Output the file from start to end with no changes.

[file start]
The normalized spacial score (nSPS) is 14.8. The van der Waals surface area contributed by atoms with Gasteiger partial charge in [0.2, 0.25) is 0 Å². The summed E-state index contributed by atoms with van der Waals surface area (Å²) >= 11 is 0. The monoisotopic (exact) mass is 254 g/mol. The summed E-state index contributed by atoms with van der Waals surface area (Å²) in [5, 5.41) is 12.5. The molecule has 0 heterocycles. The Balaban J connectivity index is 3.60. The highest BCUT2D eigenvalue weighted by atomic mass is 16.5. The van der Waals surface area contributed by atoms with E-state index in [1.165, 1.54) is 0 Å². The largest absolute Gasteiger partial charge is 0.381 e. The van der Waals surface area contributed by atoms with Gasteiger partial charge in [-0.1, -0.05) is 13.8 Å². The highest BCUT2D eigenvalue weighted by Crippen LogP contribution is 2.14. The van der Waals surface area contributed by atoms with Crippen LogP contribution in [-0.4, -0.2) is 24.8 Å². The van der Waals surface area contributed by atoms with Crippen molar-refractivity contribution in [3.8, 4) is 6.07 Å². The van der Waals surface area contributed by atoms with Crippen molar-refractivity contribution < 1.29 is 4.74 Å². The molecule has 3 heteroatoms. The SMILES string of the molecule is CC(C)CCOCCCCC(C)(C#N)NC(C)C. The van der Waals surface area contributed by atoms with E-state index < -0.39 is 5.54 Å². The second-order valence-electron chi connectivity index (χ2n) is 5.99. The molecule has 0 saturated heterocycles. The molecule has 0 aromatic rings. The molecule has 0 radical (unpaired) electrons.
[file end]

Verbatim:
The normalized spacial score (nSPS) is 14.8. The van der Waals surface area contributed by atoms with Gasteiger partial charge in [0.2, 0.25) is 0 Å². The summed E-state index contributed by atoms with van der Waals surface area (Å²) >= 11 is 0. The monoisotopic (exact) mass is 254 g/mol. The summed E-state index contributed by atoms with van der Waals surface area (Å²) in [5, 5.41) is 12.5. The molecule has 0 heterocycles. The Balaban J connectivity index is 3.60. The highest BCUT2D eigenvalue weighted by atomic mass is 16.5. The van der Waals surface area contributed by atoms with E-state index in [1.165, 1.54) is 0 Å². The largest absolute Gasteiger partial charge is 0.381 e. The van der Waals surface area contributed by atoms with Gasteiger partial charge in [-0.1, -0.05) is 13.8 Å². The highest BCUT2D eigenvalue weighted by Crippen LogP contribution is 2.14. The van der Waals surface area contributed by atoms with Crippen LogP contribution in [-0.4, -0.2) is 24.8 Å². The van der Waals surface area contributed by atoms with Crippen molar-refractivity contribution in [3.8, 4) is 6.07 Å². The van der Waals surface area contributed by atoms with Crippen molar-refractivity contribution < 1.29 is 4.74 Å². The molecule has 3 heteroatoms. The SMILES string of the molecule is CC(C)CCOCCCCC(C)(C#N)NC(C)C. The van der Waals surface area contributed by atoms with E-state index < -0.39 is 5.54 Å². The second-order valence-electron chi connectivity index (χ2n) is 5.99. The molecule has 0 saturated heterocycles. The molecule has 0 aromatic rings. The molecule has 0 radical (unpaired) electrons.